Making a good point about this definition, this is worth reading: J. D. Biersdorfer/NYTimes: Q. What is the difference between a "hacker" and a "cracker"?
A. Although the term "hacker" has taken on negative connotations, it was once a flattering label reserved for those who could appreciate, operate and program computers. References to hackers and hacking in the computer culture are thought to date from the 1960's.
As noted in the third edition of The New Hacker's Dictionary (M.I.T. Press, 1996), Eric S. Raymond's compilation of computer-related jargon, a hacker is "a person who enjoys exploring the details of programmable systems and how to stretch their capabilities, as opposed to most users, who prefer to learn only the minimum necessary." The text also notes the original definition of the word: "someone who makes furniture with an ax."
I haven't read Hacker: Heroes, but I read the Hacker Ethic a few years ago and it's very good at defining the distinction between hackers and crackers. (Foreword by Manuel Castells.) I think the difference is important and usually try to note that in posts.
Microsoft's Office suite is the subject of two recent articles:
The first, by Hal Varian and his son, Chris, addresses their Microsoft Office-Linux Interoperability Experiment where they took samples of Word, Excel and PowerPoint files from the Internet and opened them on Linux systems using free office systems like StarOffice, which was the overall winner in compatibility, with scores of 95 to the 99th percentile depending on which application and type of documents.
One could quarrel with our sampling methodology. Files posted on the Internet are often there to be read by others and may well be more generic than files distributed within a typical organization. Most of the Microsoft Word files that we downloaded, for example, did not use mathematics, outlines, tracking changes, or other such features.
This particular experiment should be considered a pilot study that could be extended to a larger one, and perhaps automated to some degree. Nevertheless, the results are suggestive: The current state of interoperability is reasonably good, although there is significant room for improvement.
The second article by David Becker/CNet says that the New Office locks down documents with DRM or Information Rights Management. "If Office 2003 was just another incremental upgrade, they'd have a hard time getting businesses interested," said Michael Gartenberg, an analyst for Jupiter Research. "For most people, the pinnacle of functionality in Office applications came in 1995. But there are more things that can be done using Office as a platform for delivering new services." Apparently, businesses have been slow to adopt the new Office 2003. So the answer for MS appears to be to include DRM in the form of their IRM as well as XML (both of which require Windows Server 2003 to implement).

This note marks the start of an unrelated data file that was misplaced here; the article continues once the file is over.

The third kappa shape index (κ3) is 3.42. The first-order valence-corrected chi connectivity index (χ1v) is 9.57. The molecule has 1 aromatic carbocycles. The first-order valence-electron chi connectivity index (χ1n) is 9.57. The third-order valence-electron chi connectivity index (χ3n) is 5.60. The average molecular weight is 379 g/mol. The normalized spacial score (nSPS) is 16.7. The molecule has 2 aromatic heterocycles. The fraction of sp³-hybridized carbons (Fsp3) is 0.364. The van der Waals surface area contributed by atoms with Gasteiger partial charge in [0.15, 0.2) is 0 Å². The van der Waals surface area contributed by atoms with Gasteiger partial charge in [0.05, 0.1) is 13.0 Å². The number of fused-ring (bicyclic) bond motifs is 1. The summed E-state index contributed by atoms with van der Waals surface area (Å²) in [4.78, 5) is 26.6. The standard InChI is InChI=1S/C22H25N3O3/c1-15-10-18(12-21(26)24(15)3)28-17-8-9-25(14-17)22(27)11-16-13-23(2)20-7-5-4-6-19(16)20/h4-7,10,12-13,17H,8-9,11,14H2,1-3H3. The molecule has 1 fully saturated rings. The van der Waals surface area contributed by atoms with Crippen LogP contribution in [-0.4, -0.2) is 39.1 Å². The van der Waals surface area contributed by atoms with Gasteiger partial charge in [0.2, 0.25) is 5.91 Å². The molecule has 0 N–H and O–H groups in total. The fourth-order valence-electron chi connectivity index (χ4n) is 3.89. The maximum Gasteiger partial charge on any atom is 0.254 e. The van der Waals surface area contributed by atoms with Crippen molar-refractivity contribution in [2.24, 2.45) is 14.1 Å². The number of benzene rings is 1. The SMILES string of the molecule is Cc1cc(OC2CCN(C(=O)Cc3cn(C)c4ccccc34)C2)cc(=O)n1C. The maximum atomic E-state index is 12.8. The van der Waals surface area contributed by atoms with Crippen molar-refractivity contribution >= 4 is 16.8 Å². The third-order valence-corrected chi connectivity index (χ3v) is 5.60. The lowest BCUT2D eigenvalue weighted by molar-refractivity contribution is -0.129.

This may also break the interoperability the Varians found in their preliminary study between Office documents and other free office ware. And people with older versions of MS Office may not be able to read documents from Office 2003. This may mean that MS can lock-in companies and users and force otherwise unnecessary upgrade even more so than they already are. But if their Office 2003 documents are no longer compatible, does that mean more anti-competative behavior? Robert X. Cringely has a story about the Burst v. MS case. The only thing was, nobody, or almost nobody was watching the case.
Microsoft did not come through the hearing very well as whole new levels of anti-competitive behavior were claimed by Burst AND ACKNOWLEDGED BY MICROSOFT -- levels that will likely haunt Redmond in many legal cases to come. While the Burst case is a different kind of anti-competitive behavior, it appears constant vigilance with MS is critical because of their tremendous power in the market.
Salon has something on the eternal problem of translating the past, in this case, legacy software. The DMCA, Patents and copyright are big issues, as much as the technological hurdles in getting and preserving old code. Of course, the Internet Archive is mentioned as a primary archival site, as well as the Computer History Museum's work.
Points: with a historical record of previous code, checking for prior art in considering a patent app would be much easier; historical needs as well as innovation can be satisfied; and students and researchers will have more access to old code and processes to learn from.
ComputerWorld reports that peer-to-peer file sharing applications are unfortunately linked in people's minds to piracy of one kind or another. The article speculates that because most P2P apps are used for piracy purposes, companies and others have not explored and used P2P for more legitimate purposes, but increasingly sophisticated P2P apps are being developed that in future might relieve the burden on file caching companies so that individuals will spread freeware, collaborative work projects and other legitimately shared files. This kind of distributed sharing and collaboration is likely the future of Internet based work for knowledge sharing and development. So the success of certain kinds of P2P may hold back or delay the development of other P2P technologies, due to DMCA related fears of prosecution, as well as the development and adoption of information technology based work practices that rely on P2P applications.
RIAA lawsuits brought last month against the four students making and operating network search engines apparently will settle soon. The Daily Princetonian reports that Daniel Peng, and the three others, have been working with attorneys to negotiate an end to this, and expect some kind of announcement today. "It would be really expensive to litigate," said Peng, who has avoided commenting publicly since the filing. "I would like to reach an amicable settlement."